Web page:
We, as 232 academics who’ve undersigned this statement, invite all academics, teachers, producers and consumers of knowledge, women and men to raise their voice and be a part of democracy and truth.
Abdullah Sessiz, Prof, Dicle University
Ahmet Altınel, Assist Prof, Mimar Sinan University
Ahmet Hilal, Prof, Çukurova University
Ahmet Özdemir Aktan, Prof, Marmara University
Ahmet Uhri, Assist Prof, Dokuz Eylül University
Ali Akay, Prof, Mimar Sinan University
Ali İhsan Ökten, Assoc Prof, Adana
Ali Kerem Saysel, Prof, Boğaziçi University
Alper Açık, Dr, Özyeğin University
Aslı Aydemir, Instructor, İstanbul University
Aslı Davas, Assoc Prof Ege University
Aslı Odman, Instructor, Mimar Sinan University
Aslı Takanay, ABD, Boğaziçi University
Atilla Güney, Prof, Mersin University
Aydın Müftüoğlu, Assist Prof, Ege University
Ayfer Bartu Candan, Assoc Prof, Boğaziçi University
Ayla Zırh Gürsoy, Prof, Marmara University
Ayşe Berkman, Prof, Marmara University
Ayşe Durakbaşa, Prof, Marmara University
Ayşe Erzan, Prof, İstanbul Teknik University
Ayşe Gözen, Prof, Ondokuz Mayıs University
Ayşe Öncü, Emeritus, Sabancı University
Ayşegül Kanbak, Assist Prof, Batman University
Ayşen Candaş, Assoc Prof, Boğaziçi University
Ayşen Uysal, Prof, Dokuz Eylül University
Ayten Alkan, Assoc Prof, İstanbul University
Ayten Zara, Assoc Prof, İstanbul University
Bahar Oral, Res Assist, Çankaya University
Başak Can, Assist Prof, Koç University
Bediz Yılmaz, Assist Prof, Mersin University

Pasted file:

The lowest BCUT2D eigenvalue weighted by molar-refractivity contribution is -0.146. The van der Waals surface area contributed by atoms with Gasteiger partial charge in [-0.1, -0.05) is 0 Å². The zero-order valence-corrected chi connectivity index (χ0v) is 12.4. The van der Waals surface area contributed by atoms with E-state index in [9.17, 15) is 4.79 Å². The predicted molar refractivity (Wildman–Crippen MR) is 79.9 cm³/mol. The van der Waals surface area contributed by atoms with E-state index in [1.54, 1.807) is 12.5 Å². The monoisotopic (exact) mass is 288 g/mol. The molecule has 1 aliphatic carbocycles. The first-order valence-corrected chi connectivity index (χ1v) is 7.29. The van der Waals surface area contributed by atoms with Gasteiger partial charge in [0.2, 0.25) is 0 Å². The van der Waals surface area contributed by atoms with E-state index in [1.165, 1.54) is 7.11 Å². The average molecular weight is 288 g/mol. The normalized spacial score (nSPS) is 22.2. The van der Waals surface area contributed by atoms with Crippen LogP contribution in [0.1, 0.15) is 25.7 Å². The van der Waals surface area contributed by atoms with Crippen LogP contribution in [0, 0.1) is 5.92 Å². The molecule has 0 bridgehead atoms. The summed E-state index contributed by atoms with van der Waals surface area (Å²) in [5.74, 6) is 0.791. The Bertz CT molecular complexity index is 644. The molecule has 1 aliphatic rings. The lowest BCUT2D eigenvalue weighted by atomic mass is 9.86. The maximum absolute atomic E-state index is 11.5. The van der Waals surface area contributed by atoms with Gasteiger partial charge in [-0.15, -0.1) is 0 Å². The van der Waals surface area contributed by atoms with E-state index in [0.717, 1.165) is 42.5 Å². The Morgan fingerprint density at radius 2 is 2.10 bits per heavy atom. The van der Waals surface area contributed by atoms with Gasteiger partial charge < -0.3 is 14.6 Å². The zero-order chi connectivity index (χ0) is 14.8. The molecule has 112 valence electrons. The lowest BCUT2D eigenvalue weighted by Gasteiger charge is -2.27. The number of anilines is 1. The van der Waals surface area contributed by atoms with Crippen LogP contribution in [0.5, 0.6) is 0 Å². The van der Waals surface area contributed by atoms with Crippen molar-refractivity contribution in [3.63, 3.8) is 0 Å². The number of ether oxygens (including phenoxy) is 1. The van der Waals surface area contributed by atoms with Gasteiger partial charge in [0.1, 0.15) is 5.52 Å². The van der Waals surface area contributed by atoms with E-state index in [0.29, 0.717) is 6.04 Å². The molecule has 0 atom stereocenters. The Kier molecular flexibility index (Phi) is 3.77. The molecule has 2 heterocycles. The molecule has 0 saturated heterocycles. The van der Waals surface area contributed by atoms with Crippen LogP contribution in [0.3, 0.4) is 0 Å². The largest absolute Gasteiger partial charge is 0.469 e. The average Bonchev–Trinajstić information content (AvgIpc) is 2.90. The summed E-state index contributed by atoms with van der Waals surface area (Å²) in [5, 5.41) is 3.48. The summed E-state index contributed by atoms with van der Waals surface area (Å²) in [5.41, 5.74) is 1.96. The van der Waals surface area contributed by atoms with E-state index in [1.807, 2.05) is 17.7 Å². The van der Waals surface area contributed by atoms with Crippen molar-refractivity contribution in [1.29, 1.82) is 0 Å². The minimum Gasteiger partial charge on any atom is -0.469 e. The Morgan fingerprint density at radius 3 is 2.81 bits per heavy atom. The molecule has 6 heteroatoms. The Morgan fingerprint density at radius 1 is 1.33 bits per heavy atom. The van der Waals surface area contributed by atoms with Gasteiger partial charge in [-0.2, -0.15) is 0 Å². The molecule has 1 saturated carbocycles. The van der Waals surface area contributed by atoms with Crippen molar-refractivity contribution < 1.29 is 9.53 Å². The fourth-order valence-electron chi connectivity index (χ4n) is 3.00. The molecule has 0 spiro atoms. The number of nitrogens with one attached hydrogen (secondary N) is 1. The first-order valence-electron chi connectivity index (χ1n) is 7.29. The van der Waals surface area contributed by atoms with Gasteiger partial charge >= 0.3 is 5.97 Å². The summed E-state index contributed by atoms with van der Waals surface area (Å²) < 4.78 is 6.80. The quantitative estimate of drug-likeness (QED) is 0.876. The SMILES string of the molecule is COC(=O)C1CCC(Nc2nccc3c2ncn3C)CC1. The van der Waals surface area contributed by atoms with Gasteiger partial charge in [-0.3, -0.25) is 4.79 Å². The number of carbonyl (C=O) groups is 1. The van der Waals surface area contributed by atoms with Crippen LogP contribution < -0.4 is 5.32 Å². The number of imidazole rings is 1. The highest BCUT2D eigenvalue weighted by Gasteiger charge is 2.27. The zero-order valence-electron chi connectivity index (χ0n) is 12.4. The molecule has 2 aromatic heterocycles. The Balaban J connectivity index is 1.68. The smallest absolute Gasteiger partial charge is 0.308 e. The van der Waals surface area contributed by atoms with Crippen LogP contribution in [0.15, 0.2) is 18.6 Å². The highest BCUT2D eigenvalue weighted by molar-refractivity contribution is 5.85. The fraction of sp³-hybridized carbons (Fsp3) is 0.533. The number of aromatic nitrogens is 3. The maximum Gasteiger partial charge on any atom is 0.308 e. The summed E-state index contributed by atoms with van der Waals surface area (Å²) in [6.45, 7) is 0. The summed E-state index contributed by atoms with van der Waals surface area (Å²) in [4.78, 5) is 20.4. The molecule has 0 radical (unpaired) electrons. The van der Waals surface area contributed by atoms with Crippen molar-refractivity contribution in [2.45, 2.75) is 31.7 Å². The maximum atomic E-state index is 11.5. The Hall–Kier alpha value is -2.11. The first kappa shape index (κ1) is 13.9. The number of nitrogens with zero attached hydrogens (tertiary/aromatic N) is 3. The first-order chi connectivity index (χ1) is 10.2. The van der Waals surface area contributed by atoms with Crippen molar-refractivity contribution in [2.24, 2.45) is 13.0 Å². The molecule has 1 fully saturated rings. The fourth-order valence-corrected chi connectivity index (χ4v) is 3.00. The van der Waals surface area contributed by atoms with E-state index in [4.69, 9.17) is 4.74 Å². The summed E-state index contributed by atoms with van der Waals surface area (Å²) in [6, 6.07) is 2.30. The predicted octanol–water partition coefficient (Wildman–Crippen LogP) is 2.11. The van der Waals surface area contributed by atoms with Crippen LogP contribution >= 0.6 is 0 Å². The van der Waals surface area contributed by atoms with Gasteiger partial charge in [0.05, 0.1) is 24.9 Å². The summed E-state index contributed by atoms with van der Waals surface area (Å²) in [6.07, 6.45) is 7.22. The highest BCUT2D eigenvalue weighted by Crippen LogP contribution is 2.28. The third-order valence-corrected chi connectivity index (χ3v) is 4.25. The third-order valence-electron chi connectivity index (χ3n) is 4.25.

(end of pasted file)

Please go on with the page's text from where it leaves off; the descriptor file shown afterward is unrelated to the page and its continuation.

Begüm Özden Fırat, Assist Prof, Mimar Sinan University
Berivan Gökçenay, Yıldız Teknik University
Betigül Öngen, Prof, İstanbul University
Biray Kolluoğlu, Prof, Boğaziçi University
Biriz Berksony, Dr, İstanbul University
Birol Caymaz, Assoc Prof, Galatasaray University
Buket Türkmen, Assoc Prof, Galatasaray University
Burak Üzümkesici, Res Assist, İstanbul University
Burcu Yakut-Çakar, Assoc Prof, Kocaeli University
Burhanettin Kaya, Assoc Prof, Gazi University
Bülent Bilmez, Assoc Prof, İstanbul Bilgi University
Bülent Duru, Assoc Prof, Ankara University
Bülent Küçük, Assist Prof, Boğaziçi University
Can Candan, Dr, Boğaziçi University
Cem Özatalay, Assoc Prof, Galatasaray University
Cenap Özel, Prof, Dokuz Eylül University
Ceren Özselçuk, Assist Prof, Boğaziçi University
Cesim Çelik, Assist Prof, Abant İzzet Baysal University
Ceyda Arslan, Assist Prof, Boğaziçi University
Chris Stepehnson, Instructor, İstanbul Bilgi University
Cuma Çiçer, Assist Prof, Mardin Artuklu University